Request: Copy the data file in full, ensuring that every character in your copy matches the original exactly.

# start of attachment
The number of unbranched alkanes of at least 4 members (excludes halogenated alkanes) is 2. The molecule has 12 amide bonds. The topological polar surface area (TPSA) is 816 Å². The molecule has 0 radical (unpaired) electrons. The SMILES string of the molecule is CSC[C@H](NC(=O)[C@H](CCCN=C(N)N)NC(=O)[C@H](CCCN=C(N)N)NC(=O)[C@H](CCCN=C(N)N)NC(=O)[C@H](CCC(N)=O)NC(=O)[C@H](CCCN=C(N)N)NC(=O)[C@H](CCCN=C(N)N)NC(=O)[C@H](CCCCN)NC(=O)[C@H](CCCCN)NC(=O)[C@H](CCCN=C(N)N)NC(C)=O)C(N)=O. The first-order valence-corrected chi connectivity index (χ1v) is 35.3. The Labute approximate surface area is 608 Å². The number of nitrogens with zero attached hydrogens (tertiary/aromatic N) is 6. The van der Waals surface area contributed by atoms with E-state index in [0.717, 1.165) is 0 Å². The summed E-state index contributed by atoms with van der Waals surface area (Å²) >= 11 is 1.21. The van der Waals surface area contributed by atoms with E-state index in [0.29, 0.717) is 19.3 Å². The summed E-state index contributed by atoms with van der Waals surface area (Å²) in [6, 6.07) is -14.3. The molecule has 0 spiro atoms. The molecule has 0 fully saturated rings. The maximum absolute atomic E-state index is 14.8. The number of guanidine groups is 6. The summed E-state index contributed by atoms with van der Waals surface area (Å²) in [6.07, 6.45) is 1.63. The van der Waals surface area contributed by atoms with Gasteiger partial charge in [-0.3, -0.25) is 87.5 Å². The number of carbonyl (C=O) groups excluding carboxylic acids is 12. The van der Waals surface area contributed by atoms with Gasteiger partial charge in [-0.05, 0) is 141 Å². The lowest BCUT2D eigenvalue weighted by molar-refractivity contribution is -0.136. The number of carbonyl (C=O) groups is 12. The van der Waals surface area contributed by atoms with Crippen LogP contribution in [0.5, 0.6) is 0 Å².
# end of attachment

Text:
The number of unbranched alkanes of at least 4 members (excludes halogenated alkanes) is 2. The molecule has 12 amide bonds. The topological polar surface area (TPSA) is 816 Å². The molecule has 0 radical (unpaired) electrons. The SMILES string of the molecule is CSC[C@H](NC(=O)[C@H](CCCN=C(N)N)NC(=O)[C@H](CCCN=C(N)N)NC(=O)[C@H](CCCN=C(N)N)NC(=O)[C@H](CCC(N)=O)NC(=O)[C@H](CCCN=C(N)N)NC(=O)[C@H](CCCN=C(N)N)NC(=O)[C@H](CCCCN)NC(=O)[C@H](CCCCN)NC(=O)[C@H](CCCN=C(N)N)NC(C)=O)C(N)=O. The first-order valence-corrected chi connectivity index (χ1v) is 35.3. The Labute approximate surface area is 608 Å². The number of nitrogens with zero attached hydrogens (tertiary/aromatic N) is 6. The van der Waals surface area contributed by atoms with E-state index in [0.717, 1.165) is 0 Å². The summed E-state index contributed by atoms with van der Waals surface area (Å²) >= 11 is 1.21. The van der Waals surface area contributed by atoms with E-state index in [0.29, 0.717) is 19.3 Å². The summed E-state index contributed by atoms with van der Waals surface area (Å²) in [6, 6.07) is -14.3. The molecule has 0 spiro atoms. The molecule has 0 fully saturated rings. The maximum absolute atomic E-state index is 14.8. The number of guanidine groups is 6. The summed E-state index contributed by atoms with van der Waals surface area (Å²) in [6.07, 6.45) is 1.63. The van der Waals surface area contributed by atoms with Gasteiger partial charge in [-0.3, -0.25) is 87.5 Å². The number of carbonyl (C=O) groups excluding carboxylic acids is 12. The van der Waals surface area contributed by atoms with Gasteiger partial charge in [-0.05, 0) is 141 Å². The lowest BCUT2D eigenvalue weighted by molar-refractivity contribution is -0.136. The number of carbonyl (C=O) groups is 12. The van der Waals surface area contributed by atoms with Crippen LogP contribution in [0.5, 0.6) is 0 Å².